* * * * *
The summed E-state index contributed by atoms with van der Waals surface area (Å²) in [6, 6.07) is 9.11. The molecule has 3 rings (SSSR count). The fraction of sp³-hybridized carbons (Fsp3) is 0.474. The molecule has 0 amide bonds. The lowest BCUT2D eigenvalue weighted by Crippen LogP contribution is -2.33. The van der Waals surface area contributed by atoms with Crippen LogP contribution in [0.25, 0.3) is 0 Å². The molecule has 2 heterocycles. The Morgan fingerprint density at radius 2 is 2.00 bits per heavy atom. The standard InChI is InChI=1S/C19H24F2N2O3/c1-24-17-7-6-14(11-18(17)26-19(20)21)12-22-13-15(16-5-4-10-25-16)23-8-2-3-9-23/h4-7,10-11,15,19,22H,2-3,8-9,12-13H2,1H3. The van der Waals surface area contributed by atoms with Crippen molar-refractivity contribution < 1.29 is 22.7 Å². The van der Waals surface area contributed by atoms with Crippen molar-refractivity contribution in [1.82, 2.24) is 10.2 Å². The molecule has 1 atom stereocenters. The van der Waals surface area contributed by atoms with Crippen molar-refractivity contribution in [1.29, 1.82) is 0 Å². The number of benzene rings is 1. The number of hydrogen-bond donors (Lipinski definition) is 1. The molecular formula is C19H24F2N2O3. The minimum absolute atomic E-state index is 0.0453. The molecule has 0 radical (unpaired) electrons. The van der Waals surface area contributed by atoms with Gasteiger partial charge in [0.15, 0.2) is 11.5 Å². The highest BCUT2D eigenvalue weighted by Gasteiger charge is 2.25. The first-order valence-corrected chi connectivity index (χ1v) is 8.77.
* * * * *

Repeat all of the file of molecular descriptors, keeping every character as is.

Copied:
The summed E-state index contributed by atoms with van der Waals surface area (Å²) in [6, 6.07) is 9.11. The molecule has 3 rings (SSSR count). The fraction of sp³-hybridized carbons (Fsp3) is 0.474. The molecule has 0 amide bonds. The lowest BCUT2D eigenvalue weighted by Crippen LogP contribution is -2.33. The van der Waals surface area contributed by atoms with Crippen LogP contribution in [0.25, 0.3) is 0 Å². The molecule has 2 heterocycles. The Morgan fingerprint density at radius 2 is 2.00 bits per heavy atom. The standard InChI is InChI=1S/C19H24F2N2O3/c1-24-17-7-6-14(11-18(17)26-19(20)21)12-22-13-15(16-5-4-10-25-16)23-8-2-3-9-23/h4-7,10-11,15,19,22H,2-3,8-9,12-13H2,1H3. The van der Waals surface area contributed by atoms with Crippen molar-refractivity contribution < 1.29 is 22.7 Å². The van der Waals surface area contributed by atoms with Crippen molar-refractivity contribution in [1.82, 2.24) is 10.2 Å². The molecule has 1 atom stereocenters. The van der Waals surface area contributed by atoms with Crippen molar-refractivity contribution in [1.29, 1.82) is 0 Å². The number of benzene rings is 1. The number of hydrogen-bond donors (Lipinski definition) is 1. The molecular formula is C19H24F2N2O3. The minimum absolute atomic E-state index is 0.0453. The molecule has 0 radical (unpaired) electrons. The van der Waals surface area contributed by atoms with Gasteiger partial charge in [0.15, 0.2) is 11.5 Å². The highest BCUT2D eigenvalue weighted by Gasteiger charge is 2.25. The first-order valence-corrected chi connectivity index (χ1v) is 8.77.